Tuesday, 9 January 2018
Exhibit Hall 3 (ACC) (Austin, Texas)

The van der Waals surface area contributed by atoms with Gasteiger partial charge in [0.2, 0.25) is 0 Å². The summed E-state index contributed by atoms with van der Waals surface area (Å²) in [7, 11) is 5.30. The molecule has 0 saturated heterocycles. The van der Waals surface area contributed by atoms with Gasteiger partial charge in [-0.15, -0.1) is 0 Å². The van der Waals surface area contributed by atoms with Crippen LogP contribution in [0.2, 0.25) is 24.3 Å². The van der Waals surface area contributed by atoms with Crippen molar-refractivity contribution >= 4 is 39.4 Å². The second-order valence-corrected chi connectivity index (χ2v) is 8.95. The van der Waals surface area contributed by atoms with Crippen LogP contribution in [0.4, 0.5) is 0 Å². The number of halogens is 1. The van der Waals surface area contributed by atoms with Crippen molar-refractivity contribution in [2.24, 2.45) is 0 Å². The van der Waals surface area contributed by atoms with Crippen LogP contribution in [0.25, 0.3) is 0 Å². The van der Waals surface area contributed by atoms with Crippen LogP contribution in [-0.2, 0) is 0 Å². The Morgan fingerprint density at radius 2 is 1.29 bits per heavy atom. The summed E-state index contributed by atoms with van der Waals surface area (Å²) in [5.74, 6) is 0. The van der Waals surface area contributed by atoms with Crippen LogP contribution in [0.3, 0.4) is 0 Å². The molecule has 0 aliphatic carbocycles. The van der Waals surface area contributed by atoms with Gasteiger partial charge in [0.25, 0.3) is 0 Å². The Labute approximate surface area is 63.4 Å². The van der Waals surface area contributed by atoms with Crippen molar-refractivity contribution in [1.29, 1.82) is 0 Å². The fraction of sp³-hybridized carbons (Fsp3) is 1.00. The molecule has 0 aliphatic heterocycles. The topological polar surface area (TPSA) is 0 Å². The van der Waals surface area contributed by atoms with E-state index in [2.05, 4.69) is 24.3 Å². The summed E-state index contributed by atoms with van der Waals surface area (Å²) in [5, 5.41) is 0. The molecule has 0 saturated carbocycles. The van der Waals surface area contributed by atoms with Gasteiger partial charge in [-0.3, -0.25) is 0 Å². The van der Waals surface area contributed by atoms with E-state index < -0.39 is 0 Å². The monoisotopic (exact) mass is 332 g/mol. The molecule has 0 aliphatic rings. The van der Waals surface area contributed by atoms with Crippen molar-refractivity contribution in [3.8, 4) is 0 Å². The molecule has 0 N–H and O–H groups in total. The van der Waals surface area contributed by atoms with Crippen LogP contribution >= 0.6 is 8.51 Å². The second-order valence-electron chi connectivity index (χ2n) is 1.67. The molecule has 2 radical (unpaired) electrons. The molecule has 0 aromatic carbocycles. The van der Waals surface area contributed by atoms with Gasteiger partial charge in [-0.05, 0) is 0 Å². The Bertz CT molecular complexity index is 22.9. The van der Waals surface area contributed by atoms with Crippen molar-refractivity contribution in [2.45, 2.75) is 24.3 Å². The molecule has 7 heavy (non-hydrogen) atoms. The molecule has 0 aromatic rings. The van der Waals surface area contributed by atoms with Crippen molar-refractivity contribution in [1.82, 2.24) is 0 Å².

The role of Soil Moisture is different in affecting daily maximum (Tmax) and minimum temperature (Tmin) and is critical in predicting summer time extreme heat events. This work focuses on the land surface state in explaining how the soil moisture anomaly influences summer extreme heat, from a 13-year high resolution retrospective WRF regional climate simulation in North America. There are more daytime extreme events associated with dry soil moisture anomaly while more nighttime heatwaves favor wet anomaly. Both day and nighttime heatwave duration decrease with increasing soil moisture wetness. Two offline Noah-MP LSM (land surface model) tests are performed using the same atmospheric forcing but changing the initial soil state, to study the its impacts on 2006 daytime and 2011 nighttime heatwave. The evaporative cooling effect of increasing soil wetness to both Tmax and Tmin decays exponentially over time, with e-folding time around 20 and 15 days respectively. Tmax responses to the soil moisture anomaly more sensitively, while warmer Tmin also appears during and after heatwaves. Quantile regression between initial soil moisture anomaly and total daytime and nighttime number of hot days (NHD) for three different forecast periods agree well in the location of maxima and minima while the amplitude decreases with forecast time with high confidence. The same regression method is applied to the central North America and several strong negative soil moisture-temperature coupling regions are found in South and North Great Plain, Ohio valley in daytime and South Great Plain in nighttime with high significant level. Also, potentially more threats to human comfort and health, some positive coupling regions are located in West Ontario, around the Great Lake and Southwest arid region during nighttime. This suggests that initial soil state is crucial to influence and predict summer extreme heat over these regions.
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